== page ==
2. Opening a connection, with which ServerConnection and Server are initialized, would fail sometimes in conjunction with the first problem. This would give an obscure error message stating that the login failed giving a guid and timestamp asking to contact customer support. Nonsense. The resolution for this problem was to not open the connection and let ServerConnection open it during initialization of the Server object:
  3. Finally, Alter() is not liked by SQL Azure on Server object. Removed all Alter's.

So the final code snippet looks something like this:


       string connectionString = "Server=tcp:XXXXX.database.windows.net;Database=XXXXXX;User ID=XXXXXX;Password=XXXXX;Trusted_Connection=False;Encrypt=True;trustservercertificate=true";
       SqlConnection connection = new SqlConnection(connectionString);
       // do not explicitly open connection, it will be opened when Server is initialized
       // connection.Open();

       ServerConnection serverConnection = new ServerConnection(connection);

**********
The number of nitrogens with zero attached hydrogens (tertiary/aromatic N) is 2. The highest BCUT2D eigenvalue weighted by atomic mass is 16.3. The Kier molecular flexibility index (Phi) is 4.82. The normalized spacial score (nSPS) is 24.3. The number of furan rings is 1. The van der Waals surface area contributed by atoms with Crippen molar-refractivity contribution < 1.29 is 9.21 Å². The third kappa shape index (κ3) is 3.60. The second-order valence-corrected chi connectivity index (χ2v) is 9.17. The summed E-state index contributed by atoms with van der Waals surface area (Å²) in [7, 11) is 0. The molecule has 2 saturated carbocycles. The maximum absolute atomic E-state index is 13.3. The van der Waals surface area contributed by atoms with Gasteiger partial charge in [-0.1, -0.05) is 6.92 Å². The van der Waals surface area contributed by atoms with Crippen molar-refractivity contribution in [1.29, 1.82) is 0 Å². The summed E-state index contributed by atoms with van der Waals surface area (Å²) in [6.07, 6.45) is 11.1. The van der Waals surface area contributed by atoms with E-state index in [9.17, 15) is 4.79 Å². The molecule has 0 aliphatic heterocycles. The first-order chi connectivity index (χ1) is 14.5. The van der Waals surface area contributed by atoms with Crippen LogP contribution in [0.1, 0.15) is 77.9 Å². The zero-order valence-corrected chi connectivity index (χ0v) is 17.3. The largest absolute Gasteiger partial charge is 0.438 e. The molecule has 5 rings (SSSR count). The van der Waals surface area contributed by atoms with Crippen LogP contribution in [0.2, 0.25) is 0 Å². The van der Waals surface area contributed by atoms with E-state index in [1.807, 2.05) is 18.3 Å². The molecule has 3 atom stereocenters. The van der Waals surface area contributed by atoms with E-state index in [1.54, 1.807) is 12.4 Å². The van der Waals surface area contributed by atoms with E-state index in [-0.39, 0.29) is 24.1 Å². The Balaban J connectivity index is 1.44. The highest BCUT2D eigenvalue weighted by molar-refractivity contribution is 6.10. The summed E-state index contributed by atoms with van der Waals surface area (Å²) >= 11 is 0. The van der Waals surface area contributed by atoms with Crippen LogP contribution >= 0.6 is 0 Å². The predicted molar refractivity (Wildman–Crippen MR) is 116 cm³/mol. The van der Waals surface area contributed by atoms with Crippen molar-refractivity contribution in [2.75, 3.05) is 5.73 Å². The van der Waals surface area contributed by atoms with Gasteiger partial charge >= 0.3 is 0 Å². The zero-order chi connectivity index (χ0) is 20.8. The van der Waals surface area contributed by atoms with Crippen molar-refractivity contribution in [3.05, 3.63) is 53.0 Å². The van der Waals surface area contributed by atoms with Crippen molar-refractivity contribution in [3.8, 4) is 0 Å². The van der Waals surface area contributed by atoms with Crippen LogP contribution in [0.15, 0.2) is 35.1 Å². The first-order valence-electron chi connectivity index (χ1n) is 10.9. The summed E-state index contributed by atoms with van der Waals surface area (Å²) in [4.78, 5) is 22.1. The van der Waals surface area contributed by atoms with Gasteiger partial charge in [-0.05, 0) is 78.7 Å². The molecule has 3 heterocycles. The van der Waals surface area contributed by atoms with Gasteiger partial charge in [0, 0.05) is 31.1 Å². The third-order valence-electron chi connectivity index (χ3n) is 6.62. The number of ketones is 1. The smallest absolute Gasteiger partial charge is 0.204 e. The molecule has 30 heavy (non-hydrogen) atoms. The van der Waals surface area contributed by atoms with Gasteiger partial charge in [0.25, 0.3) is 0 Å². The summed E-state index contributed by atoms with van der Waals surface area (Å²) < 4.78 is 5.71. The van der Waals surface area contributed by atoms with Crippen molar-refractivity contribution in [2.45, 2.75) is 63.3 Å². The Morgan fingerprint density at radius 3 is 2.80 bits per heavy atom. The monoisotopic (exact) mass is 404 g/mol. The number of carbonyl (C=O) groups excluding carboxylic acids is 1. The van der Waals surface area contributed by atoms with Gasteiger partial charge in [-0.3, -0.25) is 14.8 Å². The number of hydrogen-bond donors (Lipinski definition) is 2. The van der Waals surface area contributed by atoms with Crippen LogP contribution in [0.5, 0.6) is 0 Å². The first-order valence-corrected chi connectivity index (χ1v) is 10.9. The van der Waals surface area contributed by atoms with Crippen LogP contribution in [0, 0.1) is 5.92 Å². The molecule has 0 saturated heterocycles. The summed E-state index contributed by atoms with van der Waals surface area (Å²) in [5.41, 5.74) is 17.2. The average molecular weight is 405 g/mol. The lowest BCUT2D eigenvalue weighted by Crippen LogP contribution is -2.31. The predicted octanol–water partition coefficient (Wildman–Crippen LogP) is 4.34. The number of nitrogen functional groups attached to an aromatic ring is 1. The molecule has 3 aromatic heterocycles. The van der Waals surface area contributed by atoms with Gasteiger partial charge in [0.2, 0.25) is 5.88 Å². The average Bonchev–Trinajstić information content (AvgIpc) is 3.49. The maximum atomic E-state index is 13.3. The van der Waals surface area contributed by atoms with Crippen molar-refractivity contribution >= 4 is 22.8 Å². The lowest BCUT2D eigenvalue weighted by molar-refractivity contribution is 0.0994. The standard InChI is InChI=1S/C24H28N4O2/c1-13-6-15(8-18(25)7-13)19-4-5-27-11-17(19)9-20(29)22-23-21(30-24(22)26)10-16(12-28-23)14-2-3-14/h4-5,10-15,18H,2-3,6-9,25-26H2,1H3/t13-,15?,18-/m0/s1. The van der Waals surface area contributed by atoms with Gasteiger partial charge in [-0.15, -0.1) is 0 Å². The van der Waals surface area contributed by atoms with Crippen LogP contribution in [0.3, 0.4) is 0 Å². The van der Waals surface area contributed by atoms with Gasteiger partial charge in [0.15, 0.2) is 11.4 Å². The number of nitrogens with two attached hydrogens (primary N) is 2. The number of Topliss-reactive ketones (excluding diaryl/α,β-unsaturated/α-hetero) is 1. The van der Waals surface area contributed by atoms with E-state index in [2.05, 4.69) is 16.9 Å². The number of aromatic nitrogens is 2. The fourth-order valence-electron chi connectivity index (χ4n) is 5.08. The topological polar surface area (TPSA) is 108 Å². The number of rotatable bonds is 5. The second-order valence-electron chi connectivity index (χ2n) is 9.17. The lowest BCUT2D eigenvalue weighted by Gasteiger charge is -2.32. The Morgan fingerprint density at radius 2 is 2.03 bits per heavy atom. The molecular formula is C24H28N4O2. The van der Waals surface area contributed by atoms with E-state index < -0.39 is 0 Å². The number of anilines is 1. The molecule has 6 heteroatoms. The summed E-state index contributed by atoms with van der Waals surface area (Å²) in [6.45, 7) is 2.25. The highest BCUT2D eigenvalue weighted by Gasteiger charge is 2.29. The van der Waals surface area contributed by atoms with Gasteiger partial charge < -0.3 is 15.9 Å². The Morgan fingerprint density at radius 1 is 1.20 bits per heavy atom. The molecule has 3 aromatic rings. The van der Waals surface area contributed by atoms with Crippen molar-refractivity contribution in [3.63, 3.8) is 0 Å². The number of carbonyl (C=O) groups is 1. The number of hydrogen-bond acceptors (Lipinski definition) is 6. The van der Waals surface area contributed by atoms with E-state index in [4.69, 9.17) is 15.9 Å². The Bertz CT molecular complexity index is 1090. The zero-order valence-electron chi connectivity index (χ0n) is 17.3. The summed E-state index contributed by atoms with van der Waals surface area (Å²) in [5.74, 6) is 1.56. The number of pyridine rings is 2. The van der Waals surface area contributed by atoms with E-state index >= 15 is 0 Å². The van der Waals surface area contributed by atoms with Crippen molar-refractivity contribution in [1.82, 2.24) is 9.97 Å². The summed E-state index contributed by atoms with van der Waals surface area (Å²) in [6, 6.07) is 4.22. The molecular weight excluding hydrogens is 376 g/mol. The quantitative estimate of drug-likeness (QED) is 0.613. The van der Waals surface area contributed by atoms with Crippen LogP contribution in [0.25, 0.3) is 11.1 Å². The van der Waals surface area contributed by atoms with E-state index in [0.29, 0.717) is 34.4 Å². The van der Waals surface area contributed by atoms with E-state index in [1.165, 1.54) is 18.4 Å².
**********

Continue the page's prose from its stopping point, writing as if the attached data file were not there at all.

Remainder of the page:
Server server = new Server(serverConnection);

       // after this line, the default database will be switched to Master
       Database database = server.Databases["MyDatabase"];

       // you can still use this database object and server connection to 
       // do certain things against this database, like adding database roles 
       // and users      
       DatabaseRole role = new DatabaseRole(database, "NewRole");
       role.Create();

       // if you want to execute a script against this database, you have to open 
       // another connection and re-initiliaze the server object
       server.ConnectionContext.Disconnect();

       connection = new SqlConnection(connectionString);
       serverConnection = new ServerConnection(connection);
       server = new Server(serverConnection);
       server.ConnectionContext.ExecuteNonQuery("CREATE TABLE New (NewId int)");

And here is the obscure exception for point #2 in case somebody is interested:


Microsoft.SqlServer.Management.Common.ConnectionFailureException was unhandled
  Message=Failed to connect to server .
  Source=Microsoft.SqlServer.Smo
  StackTrace: